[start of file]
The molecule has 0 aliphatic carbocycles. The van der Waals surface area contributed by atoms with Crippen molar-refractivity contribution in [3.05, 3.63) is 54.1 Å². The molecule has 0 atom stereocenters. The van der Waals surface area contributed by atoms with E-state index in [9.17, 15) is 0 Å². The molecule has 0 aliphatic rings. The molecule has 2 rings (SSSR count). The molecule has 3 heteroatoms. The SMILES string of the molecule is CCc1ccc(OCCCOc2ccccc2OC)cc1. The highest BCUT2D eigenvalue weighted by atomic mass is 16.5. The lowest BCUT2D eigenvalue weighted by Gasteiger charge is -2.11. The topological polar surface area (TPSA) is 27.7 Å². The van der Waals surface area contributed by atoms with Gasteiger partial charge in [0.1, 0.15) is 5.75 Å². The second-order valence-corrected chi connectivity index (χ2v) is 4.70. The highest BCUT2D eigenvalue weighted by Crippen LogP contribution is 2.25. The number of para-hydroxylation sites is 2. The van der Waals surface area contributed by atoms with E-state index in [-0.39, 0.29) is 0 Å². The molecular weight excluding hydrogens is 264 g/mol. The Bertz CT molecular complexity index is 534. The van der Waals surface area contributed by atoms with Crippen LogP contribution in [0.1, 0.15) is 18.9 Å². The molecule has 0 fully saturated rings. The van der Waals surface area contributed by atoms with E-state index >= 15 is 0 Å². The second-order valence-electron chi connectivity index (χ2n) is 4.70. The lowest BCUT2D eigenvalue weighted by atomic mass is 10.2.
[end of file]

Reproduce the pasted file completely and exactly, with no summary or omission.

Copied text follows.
The molecule has 0 aliphatic carbocycles. The van der Waals surface area contributed by atoms with Crippen molar-refractivity contribution in [3.05, 3.63) is 54.1 Å². The molecule has 0 atom stereocenters. The van der Waals surface area contributed by atoms with E-state index in [9.17, 15) is 0 Å². The molecule has 0 aliphatic rings. The molecule has 2 rings (SSSR count). The molecule has 3 heteroatoms. The SMILES string of the molecule is CCc1ccc(OCCCOc2ccccc2OC)cc1. The highest BCUT2D eigenvalue weighted by atomic mass is 16.5. The lowest BCUT2D eigenvalue weighted by Gasteiger charge is -2.11. The topological polar surface area (TPSA) is 27.7 Å². The van der Waals surface area contributed by atoms with Gasteiger partial charge in [0.1, 0.15) is 5.75 Å². The second-order valence-corrected chi connectivity index (χ2v) is 4.70. The highest BCUT2D eigenvalue weighted by Crippen LogP contribution is 2.25. The number of para-hydroxylation sites is 2. The van der Waals surface area contributed by atoms with E-state index in [-0.39, 0.29) is 0 Å². The molecular weight excluding hydrogens is 264 g/mol. The Bertz CT molecular complexity index is 534. The van der Waals surface area contributed by atoms with Crippen LogP contribution in [0.1, 0.15) is 18.9 Å². The molecule has 0 fully saturated rings. The van der Waals surface area contributed by atoms with E-state index >= 15 is 0 Å². The second-order valence-electron chi connectivity index (χ2n) is 4.70. The lowest BCUT2D eigenvalue weighted by atomic mass is 10.2.